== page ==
I seem to recall a Forum member had their floor replaced at JC and they did the same thing. They pulled out the cabinets, put in flooring, and then put the cabinets on top of them. This is not only wrong, but costs a lot more in time and flooring.
No floor, glued or not, should go under a wall, cabinet or other fixed item. Everything expands and contracts with temperature changes, some more than others. In a house where the temp changes are much less, this still can be a problem. Even ceramic or porcelain tile installed with adhesive like thinset should leave a space by the wall—about 1/4". You wouldn't think tile expands and even so, thinset has pretty strong bond, but the tile can move. That's why drywall cracks when the house framing moves (there are solutions to avoid that, but many contractors ignore them).
Loose lay flooring probably moves more and opens up space between tiles or panel, but it can be moved back. It has the advantage that you can look at what is below it. Glued flooring may stay in place, but the expansion/contraction cycle will still act to move everything at different rates or break the glue bond (especially if a glue breaks down at very low or high temps).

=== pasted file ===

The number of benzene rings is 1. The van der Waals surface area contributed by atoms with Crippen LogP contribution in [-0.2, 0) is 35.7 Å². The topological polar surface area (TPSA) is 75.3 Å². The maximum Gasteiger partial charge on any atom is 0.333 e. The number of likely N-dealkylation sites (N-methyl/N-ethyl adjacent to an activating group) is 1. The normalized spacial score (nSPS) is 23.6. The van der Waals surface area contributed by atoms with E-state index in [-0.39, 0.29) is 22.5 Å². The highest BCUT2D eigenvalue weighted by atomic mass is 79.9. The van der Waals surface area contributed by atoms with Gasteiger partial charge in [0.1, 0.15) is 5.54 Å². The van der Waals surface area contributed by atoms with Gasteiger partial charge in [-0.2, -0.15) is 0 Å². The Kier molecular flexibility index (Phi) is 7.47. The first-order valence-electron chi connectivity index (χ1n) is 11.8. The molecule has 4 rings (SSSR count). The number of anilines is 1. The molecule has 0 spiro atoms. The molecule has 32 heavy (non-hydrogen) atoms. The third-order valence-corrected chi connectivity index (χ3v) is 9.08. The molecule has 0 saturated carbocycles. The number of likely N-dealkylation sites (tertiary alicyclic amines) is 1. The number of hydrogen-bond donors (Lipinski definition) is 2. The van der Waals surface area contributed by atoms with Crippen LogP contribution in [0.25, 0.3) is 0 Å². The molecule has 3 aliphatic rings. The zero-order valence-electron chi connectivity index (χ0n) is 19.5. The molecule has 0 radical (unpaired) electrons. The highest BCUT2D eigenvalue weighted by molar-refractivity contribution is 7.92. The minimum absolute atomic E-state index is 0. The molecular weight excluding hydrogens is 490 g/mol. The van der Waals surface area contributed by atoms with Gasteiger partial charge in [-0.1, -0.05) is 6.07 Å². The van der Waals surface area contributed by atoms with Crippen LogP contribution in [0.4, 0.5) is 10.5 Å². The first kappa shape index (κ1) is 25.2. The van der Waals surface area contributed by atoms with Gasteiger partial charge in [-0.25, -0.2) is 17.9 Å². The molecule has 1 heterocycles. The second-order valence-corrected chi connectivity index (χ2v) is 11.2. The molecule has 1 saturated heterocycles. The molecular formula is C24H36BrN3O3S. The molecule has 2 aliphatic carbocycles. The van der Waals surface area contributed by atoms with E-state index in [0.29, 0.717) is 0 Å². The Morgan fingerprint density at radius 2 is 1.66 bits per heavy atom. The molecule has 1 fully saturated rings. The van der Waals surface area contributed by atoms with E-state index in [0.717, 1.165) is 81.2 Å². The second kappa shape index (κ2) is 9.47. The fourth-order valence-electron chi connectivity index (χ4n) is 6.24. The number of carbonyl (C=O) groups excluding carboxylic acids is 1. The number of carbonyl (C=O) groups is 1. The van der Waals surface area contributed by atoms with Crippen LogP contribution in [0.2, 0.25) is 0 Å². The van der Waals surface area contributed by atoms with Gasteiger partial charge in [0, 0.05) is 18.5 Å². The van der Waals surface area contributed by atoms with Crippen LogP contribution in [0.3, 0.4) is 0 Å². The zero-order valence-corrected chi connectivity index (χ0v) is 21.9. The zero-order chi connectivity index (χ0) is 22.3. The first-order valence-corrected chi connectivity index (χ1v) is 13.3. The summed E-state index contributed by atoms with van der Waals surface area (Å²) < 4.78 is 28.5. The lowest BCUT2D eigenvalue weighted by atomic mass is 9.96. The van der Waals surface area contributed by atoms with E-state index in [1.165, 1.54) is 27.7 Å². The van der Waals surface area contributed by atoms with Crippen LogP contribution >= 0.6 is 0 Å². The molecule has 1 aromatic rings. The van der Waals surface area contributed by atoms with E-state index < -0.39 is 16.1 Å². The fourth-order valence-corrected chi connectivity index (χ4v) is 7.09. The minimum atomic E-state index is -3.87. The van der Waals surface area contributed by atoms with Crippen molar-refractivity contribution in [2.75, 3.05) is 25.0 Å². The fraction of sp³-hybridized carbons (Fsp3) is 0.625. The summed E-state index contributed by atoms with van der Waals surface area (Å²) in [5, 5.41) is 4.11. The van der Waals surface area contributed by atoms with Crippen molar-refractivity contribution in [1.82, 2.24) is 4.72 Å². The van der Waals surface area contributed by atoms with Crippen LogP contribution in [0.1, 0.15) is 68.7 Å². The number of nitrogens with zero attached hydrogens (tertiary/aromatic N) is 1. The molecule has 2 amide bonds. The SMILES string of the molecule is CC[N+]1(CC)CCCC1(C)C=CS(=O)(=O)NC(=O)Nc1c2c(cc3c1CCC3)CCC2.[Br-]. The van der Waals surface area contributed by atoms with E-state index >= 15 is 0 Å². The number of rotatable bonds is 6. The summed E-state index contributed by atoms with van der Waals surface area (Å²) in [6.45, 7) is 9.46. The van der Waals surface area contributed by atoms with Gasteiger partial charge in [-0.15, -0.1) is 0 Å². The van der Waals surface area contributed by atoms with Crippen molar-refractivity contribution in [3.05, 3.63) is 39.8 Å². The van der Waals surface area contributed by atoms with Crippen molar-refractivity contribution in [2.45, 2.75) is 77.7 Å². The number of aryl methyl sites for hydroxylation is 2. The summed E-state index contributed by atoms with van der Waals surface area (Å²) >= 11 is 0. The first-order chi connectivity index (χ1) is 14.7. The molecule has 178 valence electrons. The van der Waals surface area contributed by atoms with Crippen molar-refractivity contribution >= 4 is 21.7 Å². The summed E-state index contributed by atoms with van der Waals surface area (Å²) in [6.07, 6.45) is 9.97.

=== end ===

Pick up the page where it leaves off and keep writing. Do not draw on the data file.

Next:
Though cutting the vinyl just in front of cabinets creates a way for water to pool, the same things happens with any properly installed flooring.
There are all sorts of woodworking and carpentry fixes to deal with expansion and contraction. Joints are glued and nailed to keep them together (doesn't always work), moldings are often used to cover possible cracks and movement, panels in doors actually float inside grooves.